Source: Lake Geneva Regional News

Hunting concerns souring park deal?

by Rob Ireland

November 07, 2013

ELKHORN — If hunting is allowed year-round in a proposed park in the town of Lyons, at least one county board supervisor said she would no longer support acquiring the land.
“Frankly, if we have to have year-round hunting, I don’t want it,” County Board Chairwoman Nancy Russell said.
Russell said she wouldn’t feel comfortable using the park at the same time as hunters. She has proposed that the permissible hunting time frame mirror the one used at Big Foot Beach State Park.
At that park, which county officials have said is comparable to the proposed park in the town of Lyons, hunting is allowed between November 15 and December 15 and from April 1 to the Tuesday nearest May 3.
For more than a year, county officials have negotiated with Duane Clark to purchase 195 acres of land at the intersection of Sheridan Springs and Short roads.
The property, which has more than 9,000 feet of frontage on the White River and established trails, has a price tag of $1.91 million.
The county applied for, and received, a 50/50 matching grant from the DNR. To receive the grant, the county agreed to allow hunting, trapping, hiking, cross-country skiing and fishing.
County officials always planned on allowing hunting and trapping on the property, and preceded with acquiring the grant under the presumption that hunting wouldn’t be year-round.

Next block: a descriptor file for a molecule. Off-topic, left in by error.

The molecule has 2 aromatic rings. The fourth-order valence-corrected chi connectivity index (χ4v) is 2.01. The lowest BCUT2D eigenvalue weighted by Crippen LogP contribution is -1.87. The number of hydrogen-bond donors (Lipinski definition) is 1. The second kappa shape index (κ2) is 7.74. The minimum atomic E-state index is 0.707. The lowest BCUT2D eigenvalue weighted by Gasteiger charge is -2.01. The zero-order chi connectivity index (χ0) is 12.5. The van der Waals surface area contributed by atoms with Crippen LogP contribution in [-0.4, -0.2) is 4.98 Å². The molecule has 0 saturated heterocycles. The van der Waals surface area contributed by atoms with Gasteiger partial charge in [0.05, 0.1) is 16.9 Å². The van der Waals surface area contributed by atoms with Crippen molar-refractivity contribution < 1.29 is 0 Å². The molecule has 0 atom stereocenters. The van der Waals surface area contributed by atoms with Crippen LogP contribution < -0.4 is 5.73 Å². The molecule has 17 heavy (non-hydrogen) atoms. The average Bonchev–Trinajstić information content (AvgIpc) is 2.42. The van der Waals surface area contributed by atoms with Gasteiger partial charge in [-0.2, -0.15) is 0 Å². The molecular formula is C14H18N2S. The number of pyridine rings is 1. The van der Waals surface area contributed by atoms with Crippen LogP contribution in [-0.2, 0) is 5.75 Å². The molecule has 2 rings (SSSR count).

DNR officials have reviewed the county’s ordinance for the proposed park and have expressed concerns that it is too restrictive on hunting and trapping.
Lavane Hessler, the DNR’s stewardship local government grant manager, said the only way restrictions can be placed on hunting or trapping is if there is a concern for public safety. County officials have suggested the restrictions on hunting because of public safety concerns.
On Monday afternoon, after the park committee meeting, Hessler said the DNR’s public safety committee will review the Walworth County ordinance to see if there is a public safety concern.
Hessler said she doesn’t have a time frame for that decision. The committee consists of DNR wardens who are familiar with the area, she said.
“One of the things the wardens will look at is seasons,” Hessler said. “Hunting in the summer doesn’t make sense there, it doesn’t seem like. What about fall and winter hunting?”

A deal breaker
During Monday’s park commission meeting, board members said they would like the DNR to agree to the ordinance that placed prohibitions on hunting and trapping.
“It is really a shame that we have this beautiful piece of land that we are able to purchase,” Russell said. “When it comes down to it, we will be precluded from using it as a recreational park.”
People who live near the property also have expressed similar concerns about bullets that miss their targets.
“To me having hunting and recreational activity going on at the same place, at the same time is a recipe for disaster,” neighboring property owner James Downey said.
County Administrator David Bretl and Kevin Brunner, the county’s director of central services, shared their frustrations with the DNR with the county’s park committee on Monday afternoon.
Both said they haven’t received a clear answer on what would help the county and DNR reach an amicable agreement.
Bretl said the DNR won’t award the funds from the matching grant to buy the land unless an agreement is reached.
At Big Foot Beach State Park gun hunting is prohibited, but it would be allowed at the proposed park during certain times of the year, according to the county’s draft ordinance.
“Ours are far more permissive that Big Foot Beach State Park,” Russell said.